Dear Theatre,

I’m sure that at this point, you’re thinking, “Seriously, stop writing me letters until you get this figured out.” Which is understandable; nobody likes to see a badly beaten dead horse.

Well, hear me out, Theatre, because I think it’s actually happened. I’ve finally figured out why we’re meant to be together forever.

I don’t know why it took me so long to see something that has been staring me right in the face, but somehow I managed to squint a bit and make it come into focus.

Both of my college majors have been working together all these years to create the perfect career for me, and I’ve never actually acknowledged how awesome that is. I’ve found a way to act through my words. I write for people who don’t have the time or skill to do so, and I owe about 50% of that to you.

You taught me that you can’t just hop up on stage and be somebody else. You taught me to dig deep, learn as much about that character as possible. What would they choose if they had to decide between fried chicken or spaghetti for supper? Maybe they had an old roommate who made the worst spaghetti and never wanted to see a plate of noodles again . . . or maybe they’re on the paleo diet. It may sound trivial, but these things matter. These are the details that you need to know to immerse yourself, and these are the details that are convincing.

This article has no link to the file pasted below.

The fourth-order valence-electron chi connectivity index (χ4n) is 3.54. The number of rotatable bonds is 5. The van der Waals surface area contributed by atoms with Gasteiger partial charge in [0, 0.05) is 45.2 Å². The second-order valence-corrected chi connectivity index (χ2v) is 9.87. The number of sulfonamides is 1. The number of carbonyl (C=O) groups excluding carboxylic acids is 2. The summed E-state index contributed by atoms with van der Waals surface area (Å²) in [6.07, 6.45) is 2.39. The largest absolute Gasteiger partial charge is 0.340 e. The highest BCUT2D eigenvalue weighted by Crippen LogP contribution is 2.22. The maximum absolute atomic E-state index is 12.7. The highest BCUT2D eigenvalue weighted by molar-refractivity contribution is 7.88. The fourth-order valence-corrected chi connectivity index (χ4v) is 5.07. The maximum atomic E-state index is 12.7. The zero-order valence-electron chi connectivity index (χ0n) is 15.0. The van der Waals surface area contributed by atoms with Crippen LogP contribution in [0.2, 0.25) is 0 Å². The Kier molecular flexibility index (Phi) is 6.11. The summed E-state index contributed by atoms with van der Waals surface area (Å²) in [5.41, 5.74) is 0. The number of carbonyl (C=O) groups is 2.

This is my way to be on stage when I can’t seem to carve more than 45 minutes out of my day to listen to myself think. I may not be at a point in my life where I can spend three hours, six days a week at rehearsal, but I’ve found a way to be an artist amidst the everyday and bring some money in for my family. That is good. That is a good thing, and I owe a large part of it to you.

So, I’m sorry for all the whining. Life happens and makes things complicated. The things that were once so clear to you can become blurry to the point that you can’t even recognize them anymore . . . and sometimes you have to feel around in the dark for a while to find your glasses.

Someday, I hope we’ll be little old ladies together. I have every intention of being that one woman who is in every other Community Theatre show, playing the crotchety old neighbor . . . until then, however . . . this is good.